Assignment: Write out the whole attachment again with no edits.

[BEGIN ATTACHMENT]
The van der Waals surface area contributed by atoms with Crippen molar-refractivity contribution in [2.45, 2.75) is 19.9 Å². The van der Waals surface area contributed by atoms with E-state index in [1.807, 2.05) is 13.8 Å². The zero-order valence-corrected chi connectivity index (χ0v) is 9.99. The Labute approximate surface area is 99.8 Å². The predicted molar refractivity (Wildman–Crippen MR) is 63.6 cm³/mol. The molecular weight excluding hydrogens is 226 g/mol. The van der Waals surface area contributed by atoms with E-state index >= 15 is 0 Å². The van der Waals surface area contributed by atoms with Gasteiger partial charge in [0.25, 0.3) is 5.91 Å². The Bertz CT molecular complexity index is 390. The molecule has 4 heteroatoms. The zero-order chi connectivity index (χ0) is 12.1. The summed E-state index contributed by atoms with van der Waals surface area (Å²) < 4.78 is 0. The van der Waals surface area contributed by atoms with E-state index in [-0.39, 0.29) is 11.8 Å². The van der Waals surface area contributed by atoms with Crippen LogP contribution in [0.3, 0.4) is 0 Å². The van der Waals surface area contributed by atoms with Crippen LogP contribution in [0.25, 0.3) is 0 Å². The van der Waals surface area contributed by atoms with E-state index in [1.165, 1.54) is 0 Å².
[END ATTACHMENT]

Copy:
The van der Waals surface area contributed by atoms with Crippen molar-refractivity contribution in [2.45, 2.75) is 19.9 Å². The van der Waals surface area contributed by atoms with E-state index in [1.807, 2.05) is 13.8 Å². The zero-order valence-corrected chi connectivity index (χ0v) is 9.99. The Labute approximate surface area is 99.8 Å². The predicted molar refractivity (Wildman–Crippen MR) is 63.6 cm³/mol. The molecular weight excluding hydrogens is 226 g/mol. The van der Waals surface area contributed by atoms with E-state index >= 15 is 0 Å². The van der Waals surface area contributed by atoms with Gasteiger partial charge in [0.25, 0.3) is 5.91 Å². The Bertz CT molecular complexity index is 390. The molecule has 4 heteroatoms. The zero-order chi connectivity index (χ0) is 12.1. The summed E-state index contributed by atoms with van der Waals surface area (Å²) < 4.78 is 0. The van der Waals surface area contributed by atoms with E-state index in [-0.39, 0.29) is 11.8 Å². The van der Waals surface area contributed by atoms with Crippen LogP contribution in [0.3, 0.4) is 0 Å². The van der Waals surface area contributed by atoms with Crippen LogP contribution in [0.25, 0.3) is 0 Å². The van der Waals surface area contributed by atoms with E-state index in [1.165, 1.54) is 0 Å².